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Republican candidates talk ISIS, veterans and the draft at eighth debate

With just days before the second primary contest of the 2016 election, the Republican presidential candidates faced a gauntlet of national security and veterans questions in the eighth national debate on Saturday.

All of the hopefuls took shots at President Barack Obama and Democratic presidential frontrunner Hillary Clinton for being too weak on defense and too naive on foreign policy. Throughout the campaign thus far, the Republican field has promised to plus-up defense spending and restore military might they say was diminished over the last eight years.

But the seven candidates invited to the New Hampshire debate still showed distance — and distrust -— in each other's proposals. Here's a look at some of the key points of discussion:

Islamic State group

Texas Sen. Ted Cruz, who won the Iowa caucuses but has come under fire for his promises to "carpet bomb" Islamic State group strongholds in the Middle East, dismissed concerns that his plan amounted to careless attacks on innocent civilians.

"When I say saturation carpet bombing, that is not indiscriminate," he said. "That is targeted at oil facilities. It's targeted at the oil tankers. It's targeted at command and control locations. It's targeted at infrastructure … It's using overwhelming air power."

He also accused Obama of sending troops to Iraq "with their arms tied behind their back" and promised to loosen rules of engagement in the fight.

"If and when we use it when it comes to defeating ISIS, we should use it. We should use overwhelming force, kill the enemy and then get the heck out. Don't engage in nation-building but instead, allow our soldiers to do their jobs instead of risking their lives with politicians making it impossible to accomplish the objective."

Business mogul Donald Trump, who has also promised to step up U.S. attacks on ISIS fighters, said cutting off the group's finances will be key to defeating them.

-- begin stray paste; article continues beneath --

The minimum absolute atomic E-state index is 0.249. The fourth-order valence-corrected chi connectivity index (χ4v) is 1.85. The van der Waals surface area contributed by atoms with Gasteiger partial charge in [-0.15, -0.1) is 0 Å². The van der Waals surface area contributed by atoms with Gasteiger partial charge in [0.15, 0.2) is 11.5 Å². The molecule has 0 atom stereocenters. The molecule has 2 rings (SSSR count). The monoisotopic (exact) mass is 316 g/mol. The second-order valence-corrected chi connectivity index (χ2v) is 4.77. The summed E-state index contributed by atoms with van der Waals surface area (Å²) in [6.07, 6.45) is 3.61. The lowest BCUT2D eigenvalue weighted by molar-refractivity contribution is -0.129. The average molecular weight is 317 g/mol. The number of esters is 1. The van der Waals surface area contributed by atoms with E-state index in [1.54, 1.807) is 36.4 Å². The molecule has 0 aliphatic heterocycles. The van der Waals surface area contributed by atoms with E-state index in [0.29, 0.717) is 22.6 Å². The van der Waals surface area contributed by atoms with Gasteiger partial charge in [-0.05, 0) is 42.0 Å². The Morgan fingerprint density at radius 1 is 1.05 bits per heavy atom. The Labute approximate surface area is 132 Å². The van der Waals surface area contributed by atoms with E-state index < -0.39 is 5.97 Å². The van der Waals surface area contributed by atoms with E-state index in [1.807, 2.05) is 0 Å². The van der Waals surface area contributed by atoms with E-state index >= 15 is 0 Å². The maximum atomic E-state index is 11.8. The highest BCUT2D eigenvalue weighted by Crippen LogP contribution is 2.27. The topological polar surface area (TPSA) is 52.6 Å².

"Four years ago I said bomb the oil and take the oil," he said. "And if we did that, they wouldn't have the wealth they have right now. Now, I still say the same thing, because we're doing little pinpricks.

"When you take away their money, when you take away their wealth, that'll very much weaken them, and it will happen fairly fast."

Florida Sen. Marco Rubio promised "overwhelming force" to defeat ISIS but also emphasized that local fighters will be needed to effectively take those strongholds and manage those cities after liberation.

"It will take Sunni Arabs to reject them ideologically and defeat them militarily," he said.  "It will also require the cooperation of Jordanians, Egyptians. We should ask more of the Saudis. And that will need to be backed up with more U.S. special operation forces alongside them. And it will have to be backed up with increased air strikes."

North Korea

Saturday's debate began just hours after news spread that North Korea had test fired a long-range rocket, potentially a step towards having military capability to strike the United States.

Cruz called the development "the direct result of the failures of the first Clinton administration," adding that Democrats are still using the same misguided officials who brokered past nuclear deals with the rogue nation to advise on national security issues.

But he would not back a preemptive strike against the country, saying he needs more intelligence on the situation before backing such an idea.

Former Florida Gov. Jeb Bush was more forceful.

"(The Obama administration) has come up with these great marketing terms, but what they do is they pull back, and voids are filled, and they're now filled by asymmetric threats of terror, as well as nation-states on the run," he said. "If a preemptive strike is necessary to keep us safe, then we should do it."

Ohio Gov. John Kasich said that the United States has to "make sure that we intercept both their ships and their aircraft, because what they're trying to do is to proliferate this very dangerous (nuclear) material."